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The Breaking of Bumbo (1970)

Approved | | Comedy | 21 September 1973 (Ireland)
The hilarious adventures of young Bumbo Bailey, who enlists in the Brigade of Guards and is based in the prestigious Wellington Barracks in London in the Swinging Sixties. He regards his social life as important as his military.



(based on the novel by),
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Cast overview, first billed only:
Richard Warwick ...
Natasha Pyne ...
John Bird ...
Donald Pickering ...
Derek Newark ...
C.S.M. Peters
Don McKillop ...
Peter Myers ...
George Janson ...
Robert Swann ...
Peter Whitting ...


The hilarious adventures of young Bumbo Bailey, who enlists in the Brigade of Guards and is based in the prestigious Wellington Barracks in London in the Swinging Sixties. He regards his social life as important as his military.

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Did You Know?


This film has had a most curious history. It was intended that it should be directed by the team of Kevin Brownlow and Andrew Mollo, who had attracted attention with their amateur-made film "It Happened Here", which got cinema showings and general acclaim in 1966. But they left the project shortly before filming was due to begin and Andrew Sinclair, who had written the script from his own novel, was abruptly promoted to director. The film was made in the early summer of 1970 and was the opening-night attraction at the "Cinema City" exhibition at London's Round House in October of that year. (This exhibition, financed by the "Sunday Times" newspaper, was a celebration of 75 years of cinema). The film was very poorly received at this time, and plans to give it a cinema release were abruptly canceled. It went unseen in Britain until an isolated TV showing on the BBC five years later. Then it vanished again. See more »


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Bourgeois Fun-Revolutionaries in Swinging London
5 July 2016 | by (Tunbridge Wells, England) – See all my reviews

Ensign Bumbo Bailey is a young officer in the Fusilier Guards, a fictitious Guards regiment in the British Army. (In reality there are five regiments of Foot Guards; for the purposes of this film the number is increased to six). The regiment is mainly engaged in ceremonial duties, so Bumbo- presumably a nickname, although we never learn what his real name is- has plenty of time on his hands to enjoy the lifestyle of Swinging London. He meets, and falls in love with, Susie, a radical student who converts him to her cause and persuades him to lead his men in a mutiny.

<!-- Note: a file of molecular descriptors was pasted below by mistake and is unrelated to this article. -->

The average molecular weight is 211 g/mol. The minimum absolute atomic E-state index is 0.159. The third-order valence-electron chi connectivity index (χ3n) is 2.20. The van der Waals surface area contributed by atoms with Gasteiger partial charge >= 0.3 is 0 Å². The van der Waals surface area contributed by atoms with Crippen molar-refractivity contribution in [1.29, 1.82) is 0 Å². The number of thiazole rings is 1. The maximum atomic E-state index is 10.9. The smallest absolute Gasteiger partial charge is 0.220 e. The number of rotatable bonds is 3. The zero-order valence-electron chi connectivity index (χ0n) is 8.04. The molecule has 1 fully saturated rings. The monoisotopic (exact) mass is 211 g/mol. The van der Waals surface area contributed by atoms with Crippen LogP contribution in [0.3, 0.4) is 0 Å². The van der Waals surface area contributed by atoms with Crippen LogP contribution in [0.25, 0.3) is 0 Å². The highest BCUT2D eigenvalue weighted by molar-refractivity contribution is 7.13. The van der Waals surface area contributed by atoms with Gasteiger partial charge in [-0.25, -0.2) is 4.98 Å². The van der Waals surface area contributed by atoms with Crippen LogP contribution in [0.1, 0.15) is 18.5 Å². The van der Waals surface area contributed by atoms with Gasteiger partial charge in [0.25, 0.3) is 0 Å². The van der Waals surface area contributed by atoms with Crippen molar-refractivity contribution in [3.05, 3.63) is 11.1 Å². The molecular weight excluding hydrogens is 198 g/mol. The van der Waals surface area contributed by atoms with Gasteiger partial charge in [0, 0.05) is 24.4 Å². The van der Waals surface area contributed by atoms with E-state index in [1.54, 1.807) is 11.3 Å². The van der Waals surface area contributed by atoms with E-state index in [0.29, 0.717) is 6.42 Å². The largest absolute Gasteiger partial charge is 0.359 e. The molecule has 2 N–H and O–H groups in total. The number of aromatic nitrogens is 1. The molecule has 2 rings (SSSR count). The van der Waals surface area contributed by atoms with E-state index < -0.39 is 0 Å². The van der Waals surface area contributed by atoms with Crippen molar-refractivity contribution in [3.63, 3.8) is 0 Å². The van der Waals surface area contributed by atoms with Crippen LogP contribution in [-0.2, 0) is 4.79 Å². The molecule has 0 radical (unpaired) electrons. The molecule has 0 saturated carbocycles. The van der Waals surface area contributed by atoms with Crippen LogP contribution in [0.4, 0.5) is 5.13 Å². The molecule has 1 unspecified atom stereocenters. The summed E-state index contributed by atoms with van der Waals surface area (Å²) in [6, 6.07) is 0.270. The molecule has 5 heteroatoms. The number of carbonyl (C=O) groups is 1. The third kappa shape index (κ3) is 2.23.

Susie provided Joanna Lumley with her first starring role; she had previously had a small role as a Bond Girl in "On Her Majesty's Secret Service". The film, however, had a rather strange history. It was poorly received at its initial London premiere, and plans for a general cinema release were abandoned. It then seemed to disappear from sight altogether, apart from a TV screening five years later. These days it occasionally turns up on TV, but has never become well-known.

I have often wondered if this is the reason why the lovely Joanna's subsequent film career has been so patchy, even though she has become a major star on British television. In the cinema, however, she has often struggled to find roles in good films, despite her beauty and obvious talent. There have been occasional exceptions such as her cameo appearance in the excellent "Shirley Valentine", but too many of the films she has appeared in, from the likes of "Don't Just Lie There, Say Something!" and "The Satanic Rites of Dracula" in the seventies to the more recent "Prince Valiant" and "Poor Cow", have been quite dreadful. "The Breaking of Bumbo" didn't seem to do much for its young male star Richard Warwick either, as he never really became the big name he was once tipped to be.

Neither Warwick nor Lumley is particularly brilliant, but neither again is disastrously bad. Probably the best acting contribution comes from Donald Pickering as Jorum, Bumbo's pompous but curiously camp commanding officer. The main problem with the film, however, is its script. It would have been quite possible to make a serious drama about a young Army officer who undergoes a crisis of conscience when ordered to do something that he believes to be wrong. (In this case Bumbo fears that he and his men will be ordered to use force to put down student demonstrations). As the ridiculous nickname of the main character might suggest, however, this is not that film. It was made as a comedy rather than as a serious drama. At least, it is a comedy in the sense that it attempts to deal with its subject-matter in a light or satirical manner. It is not a comedy in the sense that it is hilarious or even particularly amusing.

The film's satire is occasionally effective when directed at Establishment pomposity and stuffiness; we learn, for example, that off- duty Guards officers are expected to carry an umbrella with them at all times, but only as a badge of rank; they are not permitted to use it for shelter from the rain. The film, however, misses the opportunity to satirise bourgeois fun-revolutionaries like Susie, who talk about revolution but who, if a real revolution were ever to break out, would doubtless try to flee the country in terror. It fails to say anything of interest about social and political divisions of the Britain of the 1970s, even though this is its ostensible subject. The distributors who withdrew it from general release in 1970 probably knew what they were doing. 4/10

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